17. ^ Aharony, Hanany, Intriligator, and Seiberg, “Aspects of N=2 supersymmetric gauge theories in three-dimensions”, hep-th/9703110, Nucl.Phys.B 499 (1997), 67-99, {{DOI: 10.1016/S0550-3213(97)00323-4}}
  18. ^ Aharony, Razamat, Seiberg, and Willett, “3d dualities from 4d dualities”, hep-th/1305.3924, {{DOI: 10.1007/JHEP07(2013)149}}, JHEP 07 (2013), 149
  19. ^ Seiberg, “Five-dimensional SUSY field theories, nontrivial fixed points and string dynamics”, hep-th/9608111 {{DOI: 10.1016/S0370-2693(96)01215-4}}, Phys.Lett.B 388 (1996), 753-760
  20. ^ Morrison and Seiberg, “Extremal transitions and five-dimensional supersymmetric field theories”, hep-th/9609070, {{DOI: 10.1016/S0550-3213(96)00592-5}}, Nucl.Phys.B 483 (1997), 229-247; Intriligator, Morrison, and Seiberg, “Five-dimensional supersymmetric gauge theories and degenerations of Calabi-Yau spaces”, hep-th/9702198, {{DOI: 10.1016/S0550-3213(97)00279-4}}, Nucl.Phys.B 497 (1997), 56-100.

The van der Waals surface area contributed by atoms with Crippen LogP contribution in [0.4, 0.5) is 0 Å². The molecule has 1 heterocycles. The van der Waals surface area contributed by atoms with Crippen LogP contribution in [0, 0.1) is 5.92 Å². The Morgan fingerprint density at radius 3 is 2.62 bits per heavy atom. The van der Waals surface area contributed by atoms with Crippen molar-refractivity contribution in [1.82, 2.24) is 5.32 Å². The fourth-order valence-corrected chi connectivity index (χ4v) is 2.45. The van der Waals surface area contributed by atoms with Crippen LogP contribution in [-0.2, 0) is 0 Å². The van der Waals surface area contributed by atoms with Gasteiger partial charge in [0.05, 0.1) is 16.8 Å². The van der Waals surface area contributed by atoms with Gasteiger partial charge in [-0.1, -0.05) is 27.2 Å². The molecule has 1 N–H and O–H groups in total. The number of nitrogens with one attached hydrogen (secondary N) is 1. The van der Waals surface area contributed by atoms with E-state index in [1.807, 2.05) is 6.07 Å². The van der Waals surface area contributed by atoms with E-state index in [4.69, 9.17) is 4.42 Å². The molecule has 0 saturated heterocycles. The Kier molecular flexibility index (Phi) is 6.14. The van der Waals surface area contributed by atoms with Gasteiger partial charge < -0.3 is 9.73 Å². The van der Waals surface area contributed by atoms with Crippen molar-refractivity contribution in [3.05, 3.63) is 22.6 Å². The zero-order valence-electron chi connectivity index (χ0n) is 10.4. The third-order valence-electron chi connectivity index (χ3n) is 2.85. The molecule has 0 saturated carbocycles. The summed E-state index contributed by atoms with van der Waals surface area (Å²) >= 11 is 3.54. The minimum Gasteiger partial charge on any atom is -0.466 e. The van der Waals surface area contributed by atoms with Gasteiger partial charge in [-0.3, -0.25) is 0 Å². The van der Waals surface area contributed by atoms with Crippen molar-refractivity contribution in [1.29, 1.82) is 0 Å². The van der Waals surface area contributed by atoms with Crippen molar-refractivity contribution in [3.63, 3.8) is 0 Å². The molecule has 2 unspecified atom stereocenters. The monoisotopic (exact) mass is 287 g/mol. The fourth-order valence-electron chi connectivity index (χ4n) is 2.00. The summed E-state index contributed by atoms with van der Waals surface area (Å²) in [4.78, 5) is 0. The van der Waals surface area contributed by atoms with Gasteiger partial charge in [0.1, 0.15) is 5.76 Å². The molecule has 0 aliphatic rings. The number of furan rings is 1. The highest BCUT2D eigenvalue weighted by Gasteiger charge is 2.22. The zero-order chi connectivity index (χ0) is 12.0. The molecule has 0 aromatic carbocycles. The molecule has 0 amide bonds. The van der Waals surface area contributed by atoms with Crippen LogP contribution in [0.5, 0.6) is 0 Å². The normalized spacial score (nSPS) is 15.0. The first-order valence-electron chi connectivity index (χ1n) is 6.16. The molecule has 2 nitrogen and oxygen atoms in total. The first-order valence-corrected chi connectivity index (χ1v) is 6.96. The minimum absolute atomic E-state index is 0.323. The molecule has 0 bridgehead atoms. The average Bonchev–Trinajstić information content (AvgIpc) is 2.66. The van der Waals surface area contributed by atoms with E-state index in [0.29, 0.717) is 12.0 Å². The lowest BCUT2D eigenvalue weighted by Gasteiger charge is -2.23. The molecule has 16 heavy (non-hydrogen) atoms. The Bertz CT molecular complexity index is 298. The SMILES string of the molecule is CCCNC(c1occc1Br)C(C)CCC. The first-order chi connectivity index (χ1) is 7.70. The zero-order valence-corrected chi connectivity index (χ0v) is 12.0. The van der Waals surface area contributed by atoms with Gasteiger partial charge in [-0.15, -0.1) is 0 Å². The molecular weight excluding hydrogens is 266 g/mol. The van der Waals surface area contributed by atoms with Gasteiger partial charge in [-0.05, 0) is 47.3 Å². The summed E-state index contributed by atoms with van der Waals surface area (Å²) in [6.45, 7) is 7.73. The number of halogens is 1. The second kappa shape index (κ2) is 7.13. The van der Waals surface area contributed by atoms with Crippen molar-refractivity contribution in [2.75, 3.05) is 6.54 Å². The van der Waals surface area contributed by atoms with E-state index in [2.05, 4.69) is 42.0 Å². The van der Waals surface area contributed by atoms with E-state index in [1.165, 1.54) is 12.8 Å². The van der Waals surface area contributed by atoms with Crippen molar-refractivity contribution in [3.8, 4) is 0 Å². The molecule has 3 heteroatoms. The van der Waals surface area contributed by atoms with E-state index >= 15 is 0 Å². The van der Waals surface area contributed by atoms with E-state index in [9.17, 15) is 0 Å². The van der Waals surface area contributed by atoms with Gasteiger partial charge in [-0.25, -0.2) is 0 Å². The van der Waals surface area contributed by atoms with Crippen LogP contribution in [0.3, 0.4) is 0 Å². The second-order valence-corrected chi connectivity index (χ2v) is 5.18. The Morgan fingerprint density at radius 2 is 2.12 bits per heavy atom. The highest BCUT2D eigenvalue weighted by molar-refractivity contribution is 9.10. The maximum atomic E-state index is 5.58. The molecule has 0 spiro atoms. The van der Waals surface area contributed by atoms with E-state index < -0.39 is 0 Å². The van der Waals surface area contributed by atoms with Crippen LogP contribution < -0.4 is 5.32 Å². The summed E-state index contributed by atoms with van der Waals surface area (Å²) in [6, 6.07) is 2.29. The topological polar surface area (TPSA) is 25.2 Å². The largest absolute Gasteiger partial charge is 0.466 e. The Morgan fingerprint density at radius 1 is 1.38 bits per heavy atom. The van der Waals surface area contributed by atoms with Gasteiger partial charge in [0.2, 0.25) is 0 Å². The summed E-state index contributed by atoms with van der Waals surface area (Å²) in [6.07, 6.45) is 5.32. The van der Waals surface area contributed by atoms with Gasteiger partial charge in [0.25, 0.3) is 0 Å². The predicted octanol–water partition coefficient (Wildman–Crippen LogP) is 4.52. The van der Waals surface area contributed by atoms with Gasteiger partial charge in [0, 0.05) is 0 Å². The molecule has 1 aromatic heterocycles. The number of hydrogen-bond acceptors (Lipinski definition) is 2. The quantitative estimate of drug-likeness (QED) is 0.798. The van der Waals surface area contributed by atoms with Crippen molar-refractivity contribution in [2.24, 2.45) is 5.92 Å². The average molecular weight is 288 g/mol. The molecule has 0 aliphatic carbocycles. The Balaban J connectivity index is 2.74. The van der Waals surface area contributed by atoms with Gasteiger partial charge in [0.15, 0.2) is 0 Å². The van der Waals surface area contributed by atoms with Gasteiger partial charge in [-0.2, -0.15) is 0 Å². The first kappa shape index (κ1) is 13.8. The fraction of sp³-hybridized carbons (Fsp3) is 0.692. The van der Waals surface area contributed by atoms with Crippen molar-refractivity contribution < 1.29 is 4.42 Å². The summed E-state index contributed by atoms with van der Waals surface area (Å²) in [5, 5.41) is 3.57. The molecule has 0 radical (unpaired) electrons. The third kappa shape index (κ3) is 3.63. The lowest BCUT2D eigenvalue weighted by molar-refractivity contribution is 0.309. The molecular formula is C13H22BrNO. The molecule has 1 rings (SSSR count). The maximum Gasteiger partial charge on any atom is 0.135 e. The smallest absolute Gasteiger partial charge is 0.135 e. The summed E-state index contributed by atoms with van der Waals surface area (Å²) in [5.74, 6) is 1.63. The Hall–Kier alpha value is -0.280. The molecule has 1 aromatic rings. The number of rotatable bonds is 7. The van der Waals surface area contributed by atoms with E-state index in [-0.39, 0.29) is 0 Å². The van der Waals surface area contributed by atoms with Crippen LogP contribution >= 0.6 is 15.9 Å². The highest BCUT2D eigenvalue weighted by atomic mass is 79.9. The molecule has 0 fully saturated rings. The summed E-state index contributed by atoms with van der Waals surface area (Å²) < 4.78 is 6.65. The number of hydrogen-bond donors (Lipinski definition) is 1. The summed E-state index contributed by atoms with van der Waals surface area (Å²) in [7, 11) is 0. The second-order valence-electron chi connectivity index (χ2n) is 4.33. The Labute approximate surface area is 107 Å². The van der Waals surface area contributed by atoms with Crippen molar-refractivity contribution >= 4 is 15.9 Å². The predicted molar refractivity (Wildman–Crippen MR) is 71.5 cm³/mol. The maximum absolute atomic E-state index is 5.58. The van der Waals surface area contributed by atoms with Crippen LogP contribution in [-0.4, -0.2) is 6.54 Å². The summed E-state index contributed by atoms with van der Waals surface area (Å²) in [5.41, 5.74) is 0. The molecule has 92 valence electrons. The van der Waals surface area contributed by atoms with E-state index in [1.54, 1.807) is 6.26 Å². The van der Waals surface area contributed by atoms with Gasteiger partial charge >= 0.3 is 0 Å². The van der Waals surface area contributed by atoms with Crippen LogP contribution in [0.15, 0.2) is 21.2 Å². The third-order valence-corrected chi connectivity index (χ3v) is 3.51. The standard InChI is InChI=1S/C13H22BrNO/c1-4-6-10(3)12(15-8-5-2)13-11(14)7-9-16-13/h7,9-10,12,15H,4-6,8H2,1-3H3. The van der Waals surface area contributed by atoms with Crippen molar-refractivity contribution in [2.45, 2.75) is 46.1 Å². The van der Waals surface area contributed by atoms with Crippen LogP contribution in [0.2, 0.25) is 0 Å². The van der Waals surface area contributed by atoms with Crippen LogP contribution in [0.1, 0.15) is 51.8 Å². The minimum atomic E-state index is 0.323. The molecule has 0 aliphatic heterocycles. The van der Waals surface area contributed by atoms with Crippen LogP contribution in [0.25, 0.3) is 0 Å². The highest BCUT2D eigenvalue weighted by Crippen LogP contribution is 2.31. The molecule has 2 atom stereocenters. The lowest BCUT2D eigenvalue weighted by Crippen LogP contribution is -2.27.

21. ^ Seiberg “New theories in six-dimensions and matrix description of M theory on T**5 and T**5 / Z(2)” hep-th/9705221,{{DOI: 10.1016/S0370-2693(97)00805-8}} Phys.Lett.B 408 (1997), 98-104
  22. ^ Seiberg and Witten “String theory and noncommutative geometry”, JHEP 09 (1999), 032, In *Li, M. (ed.) et al.: Physics in non-commutative world* 327-401, hep-th/9908142, {{DOI:10.1088/1126-6708/1999/09/032}}.
  23. ^ Minwalla, Van Raamsdonk, and Seiberg, “Noncommutative perturbative dynamics”, JHEP 02 (2000), 020, In *Li, M. (ed.) et al.: Physics in non-commutative world* 426-451, hep-th/9912072, {{DOI: 10.1088/1126-6708/2000/02/020}}
  24. ^ Gaiotto, Davide; Kapustin, Anton; Seiberg, Nathan; Willett, Brian (February 2015). "Generalized Global Symmetries". JHEP. 2015 (2): 172. arXiv:1412.5148. Bibcode:2015JHEP...02..172G. doi:10.1007/JHEP02(2015)172. ISSN 1029-8479. S2CID 37178277.